Printing fell in with his purposes as a seemingly providential innovation, which he used with inexhaustible skill; he was the first to make it an engine of propaganda and war. There were no newspapers yet. Battles were fought with books, pamphlets, and private letters intended for publication. Under the stimulus of Luther’s revolt the number of books printed in Germany rose from 150 in 1518 to 990 in 1524. Four fifths of these favored the Reformation. Books defending orthodoxy were hard to sell, while Luther’s were the most widely purchased of the age. They were sold not only in bookstores but by peddlers and traveling students; 1,400 copies were brought at one Frankfurt fair; even in Paris, in 1520, they outsold everything else. As early as 1519 they were exported to France, Italy, Spain, the Netherlands, England. “Luther’s books are everywhere and in every language”, wrote Erasmus in 1521; “no one would believe how widely he has moved men.” The literary fertility of the Reformers transferred the preponderance of publications from southern to northern Europe, where it has remained every since. Printing was the Reformation; Gutenberg made Luther possible. (Durant, p 368)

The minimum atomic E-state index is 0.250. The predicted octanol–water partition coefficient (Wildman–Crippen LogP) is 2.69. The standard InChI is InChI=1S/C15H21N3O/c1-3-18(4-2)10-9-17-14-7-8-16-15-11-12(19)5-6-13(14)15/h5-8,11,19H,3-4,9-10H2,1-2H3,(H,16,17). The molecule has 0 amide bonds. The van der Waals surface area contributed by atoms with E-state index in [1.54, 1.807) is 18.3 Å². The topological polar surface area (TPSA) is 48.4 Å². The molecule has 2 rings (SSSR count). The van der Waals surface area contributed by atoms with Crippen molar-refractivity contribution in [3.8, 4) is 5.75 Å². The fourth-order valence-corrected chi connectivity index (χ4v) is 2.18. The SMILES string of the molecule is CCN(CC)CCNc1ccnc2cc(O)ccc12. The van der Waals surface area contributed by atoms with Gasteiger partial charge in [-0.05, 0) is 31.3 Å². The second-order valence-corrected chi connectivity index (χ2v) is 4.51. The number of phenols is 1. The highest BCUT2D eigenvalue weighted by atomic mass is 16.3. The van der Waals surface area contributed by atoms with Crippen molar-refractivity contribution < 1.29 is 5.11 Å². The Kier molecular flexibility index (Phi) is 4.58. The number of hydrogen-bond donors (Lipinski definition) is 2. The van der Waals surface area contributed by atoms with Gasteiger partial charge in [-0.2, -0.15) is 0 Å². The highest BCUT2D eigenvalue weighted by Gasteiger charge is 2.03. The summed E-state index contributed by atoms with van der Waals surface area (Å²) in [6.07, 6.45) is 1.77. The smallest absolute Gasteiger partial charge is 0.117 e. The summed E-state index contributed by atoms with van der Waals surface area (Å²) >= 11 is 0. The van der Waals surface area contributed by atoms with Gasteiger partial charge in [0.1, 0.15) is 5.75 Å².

Luther’s supreme achievement as a writer was his translation of the Bible into German… Hence his translation had the same effect and prestige in Germany as the King James Version in England a century later: it had endless and beneficent influence on the national speech, and is still the greatest prose. In Wittenberg, and during Luther’s lifetime, 100,000 copies of his New Testament were printed; a dozen unauthorized editions appeared elsewhere; and despite edicts forbidding its circulation in Brandenburg, Bavaria, and Austria, it became and remained the best selling book in Germany. The translations of the Bible shared, as both effect and contributory cause, in that displacement of Latin by vernacular languages and literatures which accompanied the nationalist movement, and which corresponded to the defeat of the universal Church in lands that had not received and transformed the Latin tongue. (Durant p 369)